Today’s my mom’s birthday. And Abraham Lincoln’s. And…a sweet little friend of mine named Amelia: a little girl who happens to love elephants very much.
When Ted and I were in South Africa in 2012, little 1+ year old Amelia saw pictures of elephants in my Instagram feed, and her mom told me about her excitement.
I’d intended to write a story about the facility we visited and their elephant program, but after the day’s experience and the additional research Ted and I did about the system of elephant “rehabilitation” they purported to provide (and after the fruitless series of emails we exchanged with the operators, asking for more transparency in their operation), neither of us could in good conscience recommend the place.
I ended up writing a different post (The Questionable Ethics of Wildlife Tourism in South Africa), and later on in Asia we steered clear of animal-related tourism, including the famous Asian Elephant parks. We’d become awfully jaded, tired of petting zoos masquerading as medical centers, tired of tourists buying into the bull.
Yet, there was something undeniably amazing about standing next to those mighty animals that day in South Africa…
This year, I’m dedicating a little collection of elephant photos to Miss Amelia on her third birthday.
Just like an elephant, Amelia never forgets! She came with her mom and sister to visit Lucie and me a few weeks ago, and asked for a particular stuffed animal that she’d only seen once before, last summer, tucked away in an old cradle (it was Ted’s threadbare little childhood lambie that he saved for our Peach). I went and found it (in it’s new home, buried in the nursery closet until Lucie’s older) and brought it out for her to play with. Sure enough, that was the little Velveteen-Rabbit-esque animal she remembered…well worn, well loved.
I’m crossing my fingers and hoping Amelia will remember those early pictures of the elephants and enjoy today’s snapshots, too!
Walking with African elephants – note, again, please see The Questionable Ethics of Wildlife Tourism in South Africa for our more candid thoughts on places like these…
Leathery ears and crinkled skin…
Feeding on fruit slices…
Weathered and worn…
For as incredibly majestic as the animals were, the shameful bit of the experience was feeling like false pretenses were in play.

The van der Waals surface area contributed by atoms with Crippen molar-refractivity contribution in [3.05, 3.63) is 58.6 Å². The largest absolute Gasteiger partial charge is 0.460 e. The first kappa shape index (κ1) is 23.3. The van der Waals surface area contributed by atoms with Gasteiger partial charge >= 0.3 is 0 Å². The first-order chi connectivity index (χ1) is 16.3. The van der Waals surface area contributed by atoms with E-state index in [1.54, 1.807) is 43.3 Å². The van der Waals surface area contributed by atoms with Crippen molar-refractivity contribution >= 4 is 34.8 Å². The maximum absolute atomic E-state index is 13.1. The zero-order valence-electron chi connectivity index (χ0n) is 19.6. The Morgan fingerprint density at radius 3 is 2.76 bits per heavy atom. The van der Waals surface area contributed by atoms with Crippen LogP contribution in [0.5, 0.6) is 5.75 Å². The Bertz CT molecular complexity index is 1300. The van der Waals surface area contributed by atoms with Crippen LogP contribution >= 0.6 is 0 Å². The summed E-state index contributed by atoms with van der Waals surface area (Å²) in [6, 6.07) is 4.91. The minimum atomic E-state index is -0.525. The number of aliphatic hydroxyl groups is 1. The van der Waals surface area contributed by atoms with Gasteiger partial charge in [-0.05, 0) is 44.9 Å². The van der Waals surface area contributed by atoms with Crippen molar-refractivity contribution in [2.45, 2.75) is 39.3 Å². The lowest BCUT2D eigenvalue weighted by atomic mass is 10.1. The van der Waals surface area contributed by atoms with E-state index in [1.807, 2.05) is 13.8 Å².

Perhaps with honest presentation of the facts, we would’ve more wholeheartedly enjoyed the visit with the impressive pachyderms and been willing to recommend it to others following in our footsteps along the Cape on their visits to South Africa.
As it stands, perhaps I can offer the next-best recommendation?
A visit to the Oregon Zoo!
If you’re going to support wildlife tourism, seek out reputable places.
I interned for a summer with the horticulture staff at the Oregon Zoo and got to see plenty of behind-the-scenes peeks at the animal care, and I’m looking forward to taking my little Lucie to the zoo when she’s old enough to enjoy it.
The Oregon Zoo was founded in 1888 and has “the most successful zoo elephant breeding program in the world.” Baby elephant Lily was born while we were in New Zealand and turned one last fall; this cute two minute video shows off her first 12 months of life. (Hope you love this, too, Amelia!)
Lastly, since we’re on the topic of babies and elephants…I’ll leave you with my favorite lullaby of the past year: a new cover of the old song Baby Mine, as originally seen on the classic elephant movie, Dumbo.
Happy Birthday, Amelia! (And mom! And Abraham Lincoln!)
And…six months from now (August 12th), happy World Elephant Day!
“World Elephant Day asks you to experience elephants in non-exploitive and sustainable environments where elephants can thrive under care and protection.”
Have you had a good (or bad) experience with captive wildlife? If you could stand next to an elephant in person and hold its trunk and pet its ears, would you?